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A young boy hugging a goat in lush fields of grass.


The Living Fire

Unclassified All Ages

3 Oct

The melting of the snow caps that line the rocky Carpathian Mountain range indicate that Spring is fast approaching. Hutsul shepherds have inhabited this spectacular border region that sits between Ukraine, Poland and Romania for hundreds of years. Annually, these men must leave their families for up to four months, travelling 150km with their sheep, deep into the mountain reserves that lay largely untouched by civilisation.

Based on over a decade of research and gorgeously shot over the course of four years, The Living Fire presents us with a portrait of three generations of such men, in a tour-de-force of expressionistic filmmaking and sound design, replete with distinctive images of rare environmental and human beauty.

Tickets: Full $19.50. Concession $16. Member $15.
  • Observed with great warmth and humor, we meet 82-year-old Ivan, who after the death of his wife, reflects nostalgically on a long life of solitude, hard work and quiet achievement. Vasyl, 39 now a shepherd in the prime of his life is responsible for the subsistence of his neighbours and survival of his small community. He balances traditional practices with the realisation that the world as he knows it is irrevocably changing. Tucked firmly under his wing is Ivanko, 9, who he is training in the traditional methods of sheep herding. As the economic and political landscape of Ukraine morphs; increasingly, its youth shifts to urban centres in search of more modern lifestyles. Ivanko could well be one of the very last of the Carpathian shepherds. The film is an elegant testament to a sadly disappearing way of life that will linger long after the film has ended.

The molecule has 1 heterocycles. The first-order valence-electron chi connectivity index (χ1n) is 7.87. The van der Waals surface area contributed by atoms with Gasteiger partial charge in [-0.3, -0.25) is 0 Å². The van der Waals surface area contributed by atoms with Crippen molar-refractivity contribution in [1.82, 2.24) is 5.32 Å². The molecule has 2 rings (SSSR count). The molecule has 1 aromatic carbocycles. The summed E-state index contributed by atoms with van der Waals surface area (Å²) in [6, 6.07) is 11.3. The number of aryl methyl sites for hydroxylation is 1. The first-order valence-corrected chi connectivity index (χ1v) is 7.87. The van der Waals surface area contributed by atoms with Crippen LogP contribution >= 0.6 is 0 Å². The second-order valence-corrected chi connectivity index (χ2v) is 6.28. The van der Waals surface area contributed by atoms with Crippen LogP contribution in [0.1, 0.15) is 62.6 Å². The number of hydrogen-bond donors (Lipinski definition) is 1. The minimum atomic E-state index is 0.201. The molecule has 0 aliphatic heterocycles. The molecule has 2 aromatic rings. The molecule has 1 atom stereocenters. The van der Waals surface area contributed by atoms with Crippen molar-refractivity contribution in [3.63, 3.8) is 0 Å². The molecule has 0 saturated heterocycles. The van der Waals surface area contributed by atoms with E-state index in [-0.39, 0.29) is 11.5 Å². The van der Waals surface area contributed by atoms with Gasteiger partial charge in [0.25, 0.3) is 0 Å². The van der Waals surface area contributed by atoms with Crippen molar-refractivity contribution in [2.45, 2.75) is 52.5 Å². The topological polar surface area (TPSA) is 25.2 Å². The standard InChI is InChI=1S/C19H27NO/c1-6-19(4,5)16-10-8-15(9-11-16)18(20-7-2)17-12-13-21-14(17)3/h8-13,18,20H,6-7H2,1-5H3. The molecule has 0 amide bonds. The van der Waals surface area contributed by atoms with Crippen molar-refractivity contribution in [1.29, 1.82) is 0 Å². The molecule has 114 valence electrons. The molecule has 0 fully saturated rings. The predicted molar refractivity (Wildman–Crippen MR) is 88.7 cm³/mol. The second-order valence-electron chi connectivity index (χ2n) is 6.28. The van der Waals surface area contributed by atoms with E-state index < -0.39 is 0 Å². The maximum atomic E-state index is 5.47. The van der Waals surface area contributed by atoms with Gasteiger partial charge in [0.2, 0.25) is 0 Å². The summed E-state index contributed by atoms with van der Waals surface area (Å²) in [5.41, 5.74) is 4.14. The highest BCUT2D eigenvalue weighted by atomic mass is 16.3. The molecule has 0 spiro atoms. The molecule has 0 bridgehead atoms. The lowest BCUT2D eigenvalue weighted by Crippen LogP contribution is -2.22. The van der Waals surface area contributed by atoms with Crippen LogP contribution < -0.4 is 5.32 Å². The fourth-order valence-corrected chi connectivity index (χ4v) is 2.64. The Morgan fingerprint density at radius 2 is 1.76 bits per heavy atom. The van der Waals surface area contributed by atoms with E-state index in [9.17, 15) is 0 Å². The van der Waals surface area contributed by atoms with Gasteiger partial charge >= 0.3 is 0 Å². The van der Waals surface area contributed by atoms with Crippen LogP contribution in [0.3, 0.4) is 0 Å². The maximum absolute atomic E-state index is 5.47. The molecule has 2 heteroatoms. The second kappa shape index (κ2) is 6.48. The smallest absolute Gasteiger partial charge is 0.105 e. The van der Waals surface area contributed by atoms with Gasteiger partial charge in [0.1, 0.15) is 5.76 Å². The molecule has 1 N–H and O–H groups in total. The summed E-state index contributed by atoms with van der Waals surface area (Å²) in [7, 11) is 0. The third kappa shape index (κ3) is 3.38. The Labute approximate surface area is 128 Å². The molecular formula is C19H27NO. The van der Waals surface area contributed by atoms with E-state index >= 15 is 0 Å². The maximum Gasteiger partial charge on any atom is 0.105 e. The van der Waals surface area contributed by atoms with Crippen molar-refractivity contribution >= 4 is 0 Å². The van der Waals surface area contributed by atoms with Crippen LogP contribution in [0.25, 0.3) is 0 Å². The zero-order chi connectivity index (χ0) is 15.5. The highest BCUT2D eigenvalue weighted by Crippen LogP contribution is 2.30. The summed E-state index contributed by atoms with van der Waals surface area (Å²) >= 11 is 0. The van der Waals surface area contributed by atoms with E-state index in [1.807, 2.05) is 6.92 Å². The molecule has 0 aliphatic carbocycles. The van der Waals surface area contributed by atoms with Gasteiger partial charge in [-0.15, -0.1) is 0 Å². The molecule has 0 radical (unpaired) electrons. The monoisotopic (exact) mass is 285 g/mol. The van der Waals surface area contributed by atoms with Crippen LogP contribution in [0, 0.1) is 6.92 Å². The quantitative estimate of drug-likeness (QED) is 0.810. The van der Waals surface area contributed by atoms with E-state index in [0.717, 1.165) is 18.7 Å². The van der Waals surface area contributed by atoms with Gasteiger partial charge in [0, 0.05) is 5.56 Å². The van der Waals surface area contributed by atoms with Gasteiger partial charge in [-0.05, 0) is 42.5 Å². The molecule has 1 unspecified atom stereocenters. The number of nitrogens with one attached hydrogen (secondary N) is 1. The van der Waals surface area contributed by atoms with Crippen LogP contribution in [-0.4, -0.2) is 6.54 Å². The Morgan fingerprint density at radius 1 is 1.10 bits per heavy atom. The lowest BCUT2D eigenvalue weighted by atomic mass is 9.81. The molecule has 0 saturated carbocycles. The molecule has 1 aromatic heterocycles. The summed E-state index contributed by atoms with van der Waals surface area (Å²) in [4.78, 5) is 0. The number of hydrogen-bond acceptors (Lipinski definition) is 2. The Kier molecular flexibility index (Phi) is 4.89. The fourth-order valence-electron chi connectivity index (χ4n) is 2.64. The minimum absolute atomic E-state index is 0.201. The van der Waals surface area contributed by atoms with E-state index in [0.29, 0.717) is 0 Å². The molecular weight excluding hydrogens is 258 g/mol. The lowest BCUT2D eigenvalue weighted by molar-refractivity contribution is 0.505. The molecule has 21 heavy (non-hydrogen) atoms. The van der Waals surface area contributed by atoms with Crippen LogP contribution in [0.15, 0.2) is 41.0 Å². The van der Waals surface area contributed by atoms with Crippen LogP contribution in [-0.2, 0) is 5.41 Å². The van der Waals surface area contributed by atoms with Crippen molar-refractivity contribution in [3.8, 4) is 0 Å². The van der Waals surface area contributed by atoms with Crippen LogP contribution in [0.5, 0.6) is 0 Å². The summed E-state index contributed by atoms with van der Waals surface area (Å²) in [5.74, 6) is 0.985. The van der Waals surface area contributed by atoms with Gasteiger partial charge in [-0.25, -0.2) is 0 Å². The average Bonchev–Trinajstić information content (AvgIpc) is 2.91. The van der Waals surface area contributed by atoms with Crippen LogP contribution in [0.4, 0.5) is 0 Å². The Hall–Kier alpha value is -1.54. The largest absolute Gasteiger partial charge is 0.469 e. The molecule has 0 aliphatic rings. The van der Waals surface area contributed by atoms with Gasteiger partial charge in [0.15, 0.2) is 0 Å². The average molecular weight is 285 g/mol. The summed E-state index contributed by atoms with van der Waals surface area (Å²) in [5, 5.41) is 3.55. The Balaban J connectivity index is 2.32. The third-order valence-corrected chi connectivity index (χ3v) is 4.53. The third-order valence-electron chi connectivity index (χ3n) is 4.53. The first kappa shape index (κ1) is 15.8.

These three charming characters, each bound by tradition, uniquely reflect upon the meaning of their existences as the contemporary world threatens to impact their livelihood. Depicting at once the seasonal and lifelong cycles of traditional rural life, The Living Fire is a fine piece of folk-art, that while culturally specific also questions the universal problem of what stands to be lost in the face of modernisation, as our societies become ever more removed from their natural environments.

    “A gentle documentary that provides an intimate and respectful look at an increasingly fragile and detached rural community.” – Jeremy Elphick, 4:3